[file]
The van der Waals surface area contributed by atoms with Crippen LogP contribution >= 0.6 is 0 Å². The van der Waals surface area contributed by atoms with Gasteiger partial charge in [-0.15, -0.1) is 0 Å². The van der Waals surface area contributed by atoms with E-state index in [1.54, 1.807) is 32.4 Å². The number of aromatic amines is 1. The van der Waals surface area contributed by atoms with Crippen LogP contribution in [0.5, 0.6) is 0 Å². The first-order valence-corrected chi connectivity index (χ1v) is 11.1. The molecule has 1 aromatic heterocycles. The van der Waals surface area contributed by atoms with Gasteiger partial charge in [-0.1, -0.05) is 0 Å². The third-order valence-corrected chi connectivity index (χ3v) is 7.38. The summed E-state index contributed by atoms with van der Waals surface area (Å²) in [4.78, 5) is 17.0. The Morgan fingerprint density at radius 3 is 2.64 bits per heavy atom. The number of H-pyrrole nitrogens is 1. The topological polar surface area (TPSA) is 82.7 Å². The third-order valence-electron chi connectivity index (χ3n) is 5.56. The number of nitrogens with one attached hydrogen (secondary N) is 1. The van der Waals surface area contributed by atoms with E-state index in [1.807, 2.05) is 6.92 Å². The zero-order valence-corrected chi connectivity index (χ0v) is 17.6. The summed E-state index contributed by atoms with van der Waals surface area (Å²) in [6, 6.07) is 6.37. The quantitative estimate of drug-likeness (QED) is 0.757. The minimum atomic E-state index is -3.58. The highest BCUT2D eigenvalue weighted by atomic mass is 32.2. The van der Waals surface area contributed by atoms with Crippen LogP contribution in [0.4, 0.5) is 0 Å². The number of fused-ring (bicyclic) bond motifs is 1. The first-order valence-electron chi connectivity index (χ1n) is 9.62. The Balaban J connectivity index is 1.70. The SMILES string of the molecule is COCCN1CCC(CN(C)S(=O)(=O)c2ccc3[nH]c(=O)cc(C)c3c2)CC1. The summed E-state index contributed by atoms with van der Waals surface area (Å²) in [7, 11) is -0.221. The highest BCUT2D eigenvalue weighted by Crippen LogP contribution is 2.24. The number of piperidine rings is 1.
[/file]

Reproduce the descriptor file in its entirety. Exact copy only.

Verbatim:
The van der Waals surface area contributed by atoms with Crippen LogP contribution >= 0.6 is 0 Å². The van der Waals surface area contributed by atoms with Gasteiger partial charge in [-0.15, -0.1) is 0 Å². The van der Waals surface area contributed by atoms with E-state index in [1.54, 1.807) is 32.4 Å². The number of aromatic amines is 1. The van der Waals surface area contributed by atoms with Crippen LogP contribution in [0.5, 0.6) is 0 Å². The first-order valence-corrected chi connectivity index (χ1v) is 11.1. The molecule has 1 aromatic heterocycles. The van der Waals surface area contributed by atoms with Gasteiger partial charge in [-0.1, -0.05) is 0 Å². The third-order valence-corrected chi connectivity index (χ3v) is 7.38. The summed E-state index contributed by atoms with van der Waals surface area (Å²) in [4.78, 5) is 17.0. The Morgan fingerprint density at radius 3 is 2.64 bits per heavy atom. The number of H-pyrrole nitrogens is 1. The topological polar surface area (TPSA) is 82.7 Å². The third-order valence-electron chi connectivity index (χ3n) is 5.56. The number of nitrogens with one attached hydrogen (secondary N) is 1. The van der Waals surface area contributed by atoms with E-state index in [1.807, 2.05) is 6.92 Å². The zero-order valence-corrected chi connectivity index (χ0v) is 17.6. The summed E-state index contributed by atoms with van der Waals surface area (Å²) in [6, 6.07) is 6.37. The quantitative estimate of drug-likeness (QED) is 0.757. The minimum atomic E-state index is -3.58. The highest BCUT2D eigenvalue weighted by atomic mass is 32.2. The van der Waals surface area contributed by atoms with Crippen LogP contribution in [0.4, 0.5) is 0 Å². The number of fused-ring (bicyclic) bond motifs is 1. The first-order valence-electron chi connectivity index (χ1n) is 9.62. The Balaban J connectivity index is 1.70. The SMILES string of the molecule is COCCN1CCC(CN(C)S(=O)(=O)c2ccc3[nH]c(=O)cc(C)c3c2)CC1. The summed E-state index contributed by atoms with van der Waals surface area (Å²) in [7, 11) is -0.221. The highest BCUT2D eigenvalue weighted by Crippen LogP contribution is 2.24. The number of piperidine rings is 1.